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Anger That Won't Let Go
Understanding the Connection Between Emotions and Abuse
Natasha Santos

For about five years I went to therapy along with the abusive foster mother I lived with. She’d spend 30 minutes complaining about me. That didn’t help me at all.

But recently I started thinking I needed therapy—with a good therapist—and I found a counselor through my school. But to understand how therapy is supposed to work, and how to trust a therapist, I spoke to Elizabeth Kandall, a psychologist who runs the Children’s Psychotherapy Project in New York City.

Elizabeth is a short, brunette woman. She was dressed in dark clothes and had a tranquil, patient air about her. Like many other therapists she refused to give me any definite answers. I felt she wanted me to figure out things by myself, which was cool.

When I asked her to explain the connection between anger and abuse, she acted just like you’d expect a therapist to act, asking me, “What do you think it is?”

I surprised myself by telling the truth clearly. I said, “I think anger’s a symptom of abuse. Severe anger—it’s uncontrollable. It doesn’t help you, it hurts you, it messes you up.”

“So you see it as uncontrollable, unfocused, self-destructive anger?” she said.

I was like, “All right. I know that. So what can I do about it?”

Elizabeth said it might be helpful to think about the unconscious. That’s the idea that part of our brains remembers how we felt in the past, even when our conscious mind has forgotten it.

image by Kat Morris, image by Katherine Morris

Past feelings—like helplessness or fear—that we have in our unconscious minds can affect how we feel in the present. For example, even if you’re out of a dangerous situation, like an abusive home, your unconscious might still believe you’re in danger.

“It’s like, the unconscious isn’t sure that the past is all over,” Elizabeth explained. “Logically, in your wakeful mind, you can say it’s really over—like you could say, ‘I’m not 3 years old anymore.’ But in your unconscious mind it’s still present.”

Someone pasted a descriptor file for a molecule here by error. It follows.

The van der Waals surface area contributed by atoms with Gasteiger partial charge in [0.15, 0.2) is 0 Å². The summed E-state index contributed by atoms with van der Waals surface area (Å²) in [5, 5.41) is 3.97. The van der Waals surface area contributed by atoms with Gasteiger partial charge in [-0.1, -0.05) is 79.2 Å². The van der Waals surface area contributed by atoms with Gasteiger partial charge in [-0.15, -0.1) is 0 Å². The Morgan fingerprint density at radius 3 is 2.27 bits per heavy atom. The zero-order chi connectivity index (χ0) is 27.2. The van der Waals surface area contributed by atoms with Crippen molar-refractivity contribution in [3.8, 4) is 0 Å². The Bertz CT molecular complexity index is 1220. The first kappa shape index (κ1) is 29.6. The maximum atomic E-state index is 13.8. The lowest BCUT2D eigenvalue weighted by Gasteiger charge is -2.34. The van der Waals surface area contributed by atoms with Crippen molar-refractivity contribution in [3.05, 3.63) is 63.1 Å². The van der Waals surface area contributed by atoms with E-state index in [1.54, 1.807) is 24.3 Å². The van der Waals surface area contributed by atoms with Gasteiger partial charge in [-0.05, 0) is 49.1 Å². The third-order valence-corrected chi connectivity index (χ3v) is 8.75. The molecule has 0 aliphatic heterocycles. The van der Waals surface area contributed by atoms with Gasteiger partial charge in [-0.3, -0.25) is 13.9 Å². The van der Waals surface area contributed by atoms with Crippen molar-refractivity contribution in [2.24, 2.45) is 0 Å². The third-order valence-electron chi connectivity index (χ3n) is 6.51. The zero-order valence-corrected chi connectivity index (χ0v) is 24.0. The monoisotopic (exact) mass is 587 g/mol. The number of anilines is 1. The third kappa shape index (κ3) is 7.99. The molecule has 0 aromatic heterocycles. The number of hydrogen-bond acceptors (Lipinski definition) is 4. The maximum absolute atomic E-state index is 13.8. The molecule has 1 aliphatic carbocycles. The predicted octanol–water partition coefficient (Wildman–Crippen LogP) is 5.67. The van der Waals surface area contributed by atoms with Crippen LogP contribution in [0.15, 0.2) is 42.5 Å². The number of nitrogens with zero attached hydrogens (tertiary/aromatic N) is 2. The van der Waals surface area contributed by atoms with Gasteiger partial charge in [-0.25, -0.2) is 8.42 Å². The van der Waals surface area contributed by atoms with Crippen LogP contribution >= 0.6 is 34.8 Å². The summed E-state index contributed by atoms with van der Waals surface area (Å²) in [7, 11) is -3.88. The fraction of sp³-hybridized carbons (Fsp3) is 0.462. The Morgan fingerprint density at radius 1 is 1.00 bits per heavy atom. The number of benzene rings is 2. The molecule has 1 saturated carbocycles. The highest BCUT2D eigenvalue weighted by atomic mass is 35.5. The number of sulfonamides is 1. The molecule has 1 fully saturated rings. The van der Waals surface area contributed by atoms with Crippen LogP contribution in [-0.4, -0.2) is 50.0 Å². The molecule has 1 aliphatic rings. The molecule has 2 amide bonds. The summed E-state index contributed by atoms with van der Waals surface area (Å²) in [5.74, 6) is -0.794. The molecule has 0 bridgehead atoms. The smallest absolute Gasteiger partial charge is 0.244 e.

I knew what she meant. My mother scolding me reminds me of my former foster mothers’ abuse, and the humiliation my biological mother put me through. My sister restricting me reminds me of restrictions my former foster mother placed on me, like making me use separate plates and spoons from her biological family.

Of course, I wanted to know how to convince your unconscious that the danger is over. She said you have to explore what your past means to you, how your past relates to now, and what makes you still feel in danger. That might help your fear go away.

Elizabeth said therapy should be a relationship where you can reflect on your past experiences and see how those experiences might still be affecting you today. (The therapist can help you see connections or patterns that you might not be able to.) “It’s a chance to take stock and think about what’s going on, instead of just continuing to repeat it,” she said.

Still, it’s not easy for those of us whose trust has been betrayed to trust a therapist with our stories. Some of us don’t open up at all; others open up too quickly. “People respond to feelings of being unsafe sometimes by running headlong into danger. That sets up another dangerous situation,” she told me.

Elizabeth said we should bring along all our skepticism and distrust when we meet a therapist. “Stay as tight as you need to for as long as you need to,” she said, but also ask yourself if you might benefit by opening up. Then take slow, progressive steps to see if the therapist can earn your trust.

If you’re thinking, “Uh-oh, I don’t trust this person,” you might want to ask yourself, “Is it me? Do I go ‘Uh-oh,’ to everybody? Or is it something about this person?”

You might also talk to the therapist about all of the things you’re afraid of, and explain what you need. You can see why you need the things you do, and you can judge whether someone really is trying to understand you.